(laughs). Well, there were a bunch of us. Harvey and Willy. Harvey tried to use all of his friends that were artists [including Heath, Frank Frazetta, Jack Davis, Arnold Roth and Al Jaffee] at one time or another. But when you have an artist that is a cartoonist–and especially the better ones–they are so much them…like, what’s the one that had all the ‘Time’ covers? Jack Davis. The minute you take their difference away, they’re a common, everyday worker. And you just don’t have any flavor left. So, part of my job was– as well as doing my own flavor–was to take ones that they’d messed up and to bring them back to look like [Little] Annie Fanny. So [Hugh] Hefner had to look at everything…the sketching and the drawing…so at first we were out running back and forth from New York to the mansion. But those guys had wives at the time and didn’t want to be away from home. So they said: “Let’s just leave Russ there and he can wait ’til Hefner can see him. That could take a week, two weeks, three weeks…and I was asking Harvey for a raise…I had four kids to feed. And nothing ever happened. So finally I got fed up and I said: “Harvey, I quit. Come down and take all this crap out of here.” And he panicked…he used to say: “Well, you’re working for ‘Playboy’, my God!” as though that would make up for the lack of money! It’s like what they’d do to my father…they’d give him new drapes or a new carpet in his office…but you can’t eat off of that. So, anyway, by 5 O’ Clock that day, Hefner’s on the phone, and New York in those days was terrible–you couldn’t carry enough ammo to go on the subway. And he knew I liked Chicago. In New York, if you looked at a pretty girl, she’d look at you like: “If you speak to me, I’ll punch you right in the face.!” And in Chicago the girls would go: “Hi!” Huh? What is this? So I liked Chicago by comparison. So Hefner says: “I’ll tell you what I’ll do. I’ll double your salary, I’ll move you lock, stock and barrel from New York to Chicago, and I’ll give you my old office to work out of.” A deal I couldn’t say no to. Eventually I was in his mansion so much that they got me a suite…they stashed me in the suite and brought me up a drawing board and got me settled in there with music from Hefner’s private collection to listen to…and then all the girls that were walking through the hall would come on in and see what I was drawing. I remember one of them; we talked for half an hour. I said: “I think I’ll take a break and sit on the couch and talk to you like a normal person”. Then I realized I couldn’t even offer her a drink because there wasn’t anything in the suite. So I called down and said: “Can I get some red label up here?” They said: “Right away, sir.” (laughs) I expected to get a bottle and a couple of glasses–and they bring a wooden case with 24 bottles of red label. Now, she didn’t get out of that room until the next day…(laughs). We dated for a couple of months.
How did you feel when the Pop artist Roy Lichtenstein appropriated some of your war comics panels from ‘All-American Men of War’ no. 89 for his paintings ‘Blam’ and ‘Brattata’?
Well, I got a call from MOMA–the Museum of Modern Art–and they said: “We’re having an exhibit, and we have your comic page and the painting [based on Heath’s and Irv Novick’s DC war comics art]. Then [Lichtenstein] sold the painting–I think–for $44,000,000. I couldn’t go ’cause I had a deadline. But the sonuvabitch never even bought me a cocktail! (laughs) But a few month ago, somebody calls me and says: “You know that thing that [Lichtenstein] stole from you? I want you to steal it back. I want you to do one of his paintings.” Then, he says: “How much would you want to do a painting like that?” I said: ” $500 to start, and $500 when I’m done.” So he says: “Okay.” So I hung up, and I thought, I’m gonna call Neal Adams and tell him about that. So I did. And Neal says: “Are you out of you mind?!? Do you mind if I call this guy? I’ll call you back in a few minutes.” So he calls me back in an hour and he says: ‘Now here’s how it’s gonna be. He’s gonna send you a packet on how he wants you to do it. Forget that. I’m sending you a packet and that’s the way you’ll do it.” I said: “Do I still get my thousand dollars?” [Neal] says: “No. You get ten thousand dollars!” (laughs) Finally, I got a little bit back!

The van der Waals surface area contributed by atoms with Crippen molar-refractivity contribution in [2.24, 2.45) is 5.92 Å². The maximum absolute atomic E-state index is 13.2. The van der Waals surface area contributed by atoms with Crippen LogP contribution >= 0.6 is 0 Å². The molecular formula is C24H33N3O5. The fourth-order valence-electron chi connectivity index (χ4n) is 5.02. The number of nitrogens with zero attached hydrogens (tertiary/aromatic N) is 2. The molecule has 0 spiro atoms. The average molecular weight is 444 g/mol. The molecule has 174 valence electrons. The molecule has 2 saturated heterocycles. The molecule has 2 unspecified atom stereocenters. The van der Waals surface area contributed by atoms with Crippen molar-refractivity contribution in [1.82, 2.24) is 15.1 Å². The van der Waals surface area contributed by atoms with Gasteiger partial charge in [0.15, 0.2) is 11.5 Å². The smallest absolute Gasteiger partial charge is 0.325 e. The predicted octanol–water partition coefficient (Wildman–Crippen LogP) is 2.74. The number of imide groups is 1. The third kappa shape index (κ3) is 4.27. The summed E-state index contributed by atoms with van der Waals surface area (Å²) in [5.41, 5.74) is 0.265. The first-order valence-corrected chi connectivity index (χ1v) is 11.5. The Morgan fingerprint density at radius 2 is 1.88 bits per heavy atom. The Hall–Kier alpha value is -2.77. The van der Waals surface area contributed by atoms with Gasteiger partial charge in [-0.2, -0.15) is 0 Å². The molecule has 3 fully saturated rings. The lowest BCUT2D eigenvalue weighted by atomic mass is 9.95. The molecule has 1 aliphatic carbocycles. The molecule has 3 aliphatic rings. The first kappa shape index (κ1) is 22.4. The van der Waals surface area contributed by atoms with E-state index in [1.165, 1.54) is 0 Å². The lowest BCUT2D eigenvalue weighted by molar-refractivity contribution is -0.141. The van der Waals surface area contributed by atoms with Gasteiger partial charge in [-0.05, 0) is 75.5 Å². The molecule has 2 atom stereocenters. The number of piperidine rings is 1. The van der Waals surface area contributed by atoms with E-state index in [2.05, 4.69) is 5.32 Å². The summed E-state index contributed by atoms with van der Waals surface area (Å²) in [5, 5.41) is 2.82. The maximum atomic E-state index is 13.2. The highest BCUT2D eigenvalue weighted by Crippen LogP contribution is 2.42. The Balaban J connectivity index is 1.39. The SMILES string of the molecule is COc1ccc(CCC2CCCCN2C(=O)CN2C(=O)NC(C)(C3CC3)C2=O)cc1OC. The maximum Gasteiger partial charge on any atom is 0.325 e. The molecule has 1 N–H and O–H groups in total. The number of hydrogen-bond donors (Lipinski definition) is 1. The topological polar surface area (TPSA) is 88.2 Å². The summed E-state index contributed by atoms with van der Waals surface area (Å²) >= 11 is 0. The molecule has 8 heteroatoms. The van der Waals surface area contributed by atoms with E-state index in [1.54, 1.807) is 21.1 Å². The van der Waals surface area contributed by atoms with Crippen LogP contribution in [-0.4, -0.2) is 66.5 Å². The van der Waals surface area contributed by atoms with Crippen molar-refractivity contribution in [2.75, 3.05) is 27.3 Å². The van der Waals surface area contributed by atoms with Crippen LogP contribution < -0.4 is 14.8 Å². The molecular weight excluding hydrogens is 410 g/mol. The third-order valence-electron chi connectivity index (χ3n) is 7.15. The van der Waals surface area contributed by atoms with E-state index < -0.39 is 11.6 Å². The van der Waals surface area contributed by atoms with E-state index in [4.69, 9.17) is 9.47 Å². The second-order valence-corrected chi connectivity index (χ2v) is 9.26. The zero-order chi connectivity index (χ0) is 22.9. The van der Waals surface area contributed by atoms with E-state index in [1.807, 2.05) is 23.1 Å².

That’s great! Neal Adams has always stood up for the writers and artists in the industry. What about Wally Wood–were you two friends at all? You both have superior draftsmanship and a predilection for hot women in your work. Any anecdotes or memories related to Woody?
I have very few, because we didn’t cross each other’s paths. I did see him a few months before he killed himself–and he was in bad shape…he was supposed to go on dialysis but he told me he wasn’t going…that’s my last memory of him. He was very good–one of the top guys.
What are your memories of Rocketeer creator Dave Stevens? You both worked together doing animation, right?
I left ‘Playboy’ because no one seemed to be able to tell who did what, and they couldn’t get it straight. So, I thought, I’m part of a team, it’s my history. And I thought I’d rather do it by myself or get some other kind of work. So I quit. We started ‘[Little] Annie Fanny’ in about ’61 or ’62 and I quit in ’69. I didn’t make out too well. Then Carmine Infantino– then the editor of DC–wanted me to come back to New York…’cause in those days you had to be in New York to work for the comics. And I said: “I can’t make the trip.” And [Infantino] says: “We’ll advance you a couple of grand to make it back, which we’ll get back from jobs that we’ll give you.” So, that’s how I got back. But I couldn’t handle New York–it was depressing. So I went west to Connecticut and worked from there. Eventually, that wasn’t working either and, uh, it’s funny, there’s a side story; the lady I was going west for in Connecticut, eventually I left [her] when I went to California [in 1978]. And I called her up: “How are you doing?” And she said: “Oh, I was so sick.” And I said: “Why didn’t you go to the doctor?” And she said: “I never had a doctor.” She had spent her life there, but hadn’t got a doctor. So I said: “Take the number of my old doctor there.” I gave her the number of the doctor–so she married him! (laughs) Then I went to work for Hanna-Barbera and [Dave Stevens] and I shared a cubicle. We weren’t close in age, but we both liked a lot of the same things.